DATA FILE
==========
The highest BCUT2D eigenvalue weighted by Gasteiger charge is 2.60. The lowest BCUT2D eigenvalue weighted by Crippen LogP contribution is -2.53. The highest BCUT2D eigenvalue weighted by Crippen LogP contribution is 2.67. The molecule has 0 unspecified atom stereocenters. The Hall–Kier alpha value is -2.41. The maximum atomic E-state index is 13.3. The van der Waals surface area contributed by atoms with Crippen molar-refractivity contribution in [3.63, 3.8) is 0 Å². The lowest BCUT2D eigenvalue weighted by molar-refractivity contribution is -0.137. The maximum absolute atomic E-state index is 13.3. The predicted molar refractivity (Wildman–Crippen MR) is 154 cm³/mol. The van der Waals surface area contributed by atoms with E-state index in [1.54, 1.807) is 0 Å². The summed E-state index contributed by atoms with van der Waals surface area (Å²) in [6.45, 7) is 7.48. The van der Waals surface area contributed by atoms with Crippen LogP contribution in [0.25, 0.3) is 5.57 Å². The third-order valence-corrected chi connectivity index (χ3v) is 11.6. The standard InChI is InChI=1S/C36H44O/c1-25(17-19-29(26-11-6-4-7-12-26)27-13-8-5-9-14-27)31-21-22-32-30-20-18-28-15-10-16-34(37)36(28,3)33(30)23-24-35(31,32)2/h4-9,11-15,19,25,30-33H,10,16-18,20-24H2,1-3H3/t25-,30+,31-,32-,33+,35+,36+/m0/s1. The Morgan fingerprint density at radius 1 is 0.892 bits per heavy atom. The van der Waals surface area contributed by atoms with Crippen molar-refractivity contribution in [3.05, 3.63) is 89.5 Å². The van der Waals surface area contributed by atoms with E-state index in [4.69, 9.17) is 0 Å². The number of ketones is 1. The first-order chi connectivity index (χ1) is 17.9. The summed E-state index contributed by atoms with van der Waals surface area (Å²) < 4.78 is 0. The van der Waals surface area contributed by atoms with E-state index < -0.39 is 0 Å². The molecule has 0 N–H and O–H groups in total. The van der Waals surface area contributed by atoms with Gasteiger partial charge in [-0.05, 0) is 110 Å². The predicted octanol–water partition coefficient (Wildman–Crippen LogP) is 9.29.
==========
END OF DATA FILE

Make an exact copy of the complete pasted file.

The highest BCUT2D eigenvalue weighted by Gasteiger charge is 2.60. The lowest BCUT2D eigenvalue weighted by Crippen LogP contribution is -2.53. The highest BCUT2D eigenvalue weighted by Crippen LogP contribution is 2.67. The molecule has 0 unspecified atom stereocenters. The Hall–Kier alpha value is -2.41. The maximum atomic E-state index is 13.3. The van der Waals surface area contributed by atoms with Crippen molar-refractivity contribution in [3.63, 3.8) is 0 Å². The lowest BCUT2D eigenvalue weighted by molar-refractivity contribution is -0.137. The maximum absolute atomic E-state index is 13.3. The predicted molar refractivity (Wildman–Crippen MR) is 154 cm³/mol. The van der Waals surface area contributed by atoms with E-state index in [1.54, 1.807) is 0 Å². The summed E-state index contributed by atoms with van der Waals surface area (Å²) in [6.45, 7) is 7.48. The van der Waals surface area contributed by atoms with Crippen LogP contribution in [0.25, 0.3) is 5.57 Å². The third-order valence-corrected chi connectivity index (χ3v) is 11.6. The standard InChI is InChI=1S/C36H44O/c1-25(17-19-29(26-11-6-4-7-12-26)27-13-8-5-9-14-27)31-21-22-32-30-20-18-28-15-10-16-34(37)36(28,3)33(30)23-24-35(31,32)2/h4-9,11-15,19,25,30-33H,10,16-18,20-24H2,1-3H3/t25-,30+,31-,32-,33+,35+,36+/m0/s1. The Morgan fingerprint density at radius 1 is 0.892 bits per heavy atom. The van der Waals surface area contributed by atoms with Crippen molar-refractivity contribution in [3.05, 3.63) is 89.5 Å². The van der Waals surface area contributed by atoms with E-state index in [4.69, 9.17) is 0 Å². The number of ketones is 1. The first-order chi connectivity index (χ1) is 17.9. The summed E-state index contributed by atoms with van der Waals surface area (Å²) < 4.78 is 0. The van der Waals surface area contributed by atoms with E-state index < -0.39 is 0 Å². The molecule has 0 N–H and O–H groups in total. The van der Waals surface area contributed by atoms with Gasteiger partial charge in [-0.05, 0) is 110 Å². The predicted octanol–water partition coefficient (Wildman–Crippen LogP) is 9.29.